He said his menu at Blow-Fly Inn hasn't changed, but the food behind it has. He's paying 30 percent to 40 percent more for oysters - and they're smaller and coming from the coast of Florida rather than the rich oyster beds just off the Mississippi coast that used to produce the big oysters for his po'boy sandwiches.
"There's a terrible stigma out there about our product, and it's not true," said Peter Nord, who runs Chimneys restaurant in Gulfport, and who supplied the food for the Obama get-together with business owners.
Restaurants, though, can change their menus. Mr. Nord said he has added lobster to fill out his menu since the oil spill. That's not the case for the seafood distributors, such as Sean Desporte, whose family has been in the business for 110 years and five generations.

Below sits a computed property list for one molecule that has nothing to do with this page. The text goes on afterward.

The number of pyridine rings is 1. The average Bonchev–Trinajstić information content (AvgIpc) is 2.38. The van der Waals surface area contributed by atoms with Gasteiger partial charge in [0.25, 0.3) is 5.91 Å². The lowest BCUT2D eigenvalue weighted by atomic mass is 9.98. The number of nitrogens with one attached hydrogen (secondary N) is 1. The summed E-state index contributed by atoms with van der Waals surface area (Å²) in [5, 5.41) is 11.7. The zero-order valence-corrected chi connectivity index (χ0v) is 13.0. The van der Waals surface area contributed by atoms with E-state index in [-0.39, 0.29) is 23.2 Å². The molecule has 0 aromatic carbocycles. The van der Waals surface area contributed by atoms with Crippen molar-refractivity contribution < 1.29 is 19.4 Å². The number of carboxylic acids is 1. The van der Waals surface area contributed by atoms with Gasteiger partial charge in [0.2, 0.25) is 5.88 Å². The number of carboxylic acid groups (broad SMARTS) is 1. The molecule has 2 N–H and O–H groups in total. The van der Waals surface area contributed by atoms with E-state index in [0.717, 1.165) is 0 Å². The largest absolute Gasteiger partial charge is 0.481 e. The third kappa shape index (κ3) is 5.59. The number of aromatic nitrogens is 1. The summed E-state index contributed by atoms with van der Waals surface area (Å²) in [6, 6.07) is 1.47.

Business at his Biloxi shop was great the first two weeks as customers made a run, buying up all his inventory. But since then he's down 40 percent in his retail business, and his wholesale business is taking a beating as the big Biloxi casinos cancel orders. He said his shop used to have the contract for oysters at all the local Hooters restaurants as well, but they've been taken off the menu, so that order has dried up.
"We've never been this slow before, and it's killing us," he said.
He said he's able to get enough supply to sell, though he's gone from four oyster suppliers down to one.
He urged customers across the country to consider placing mail orders for Gulf seafood. With overnight shipping, he said, it can be at customers' doors, fresh, the next day.
Obama's every bite
Scientists - and Mr. Obama - say the seafood is safe. Restaurant owners, seafood distributors and environmental officials say the food is probably the most-tested seafood in the world at this point. Besides, the government closed fishing grounds that might be contaminated, making it unlikely that any bad seafood would get to market.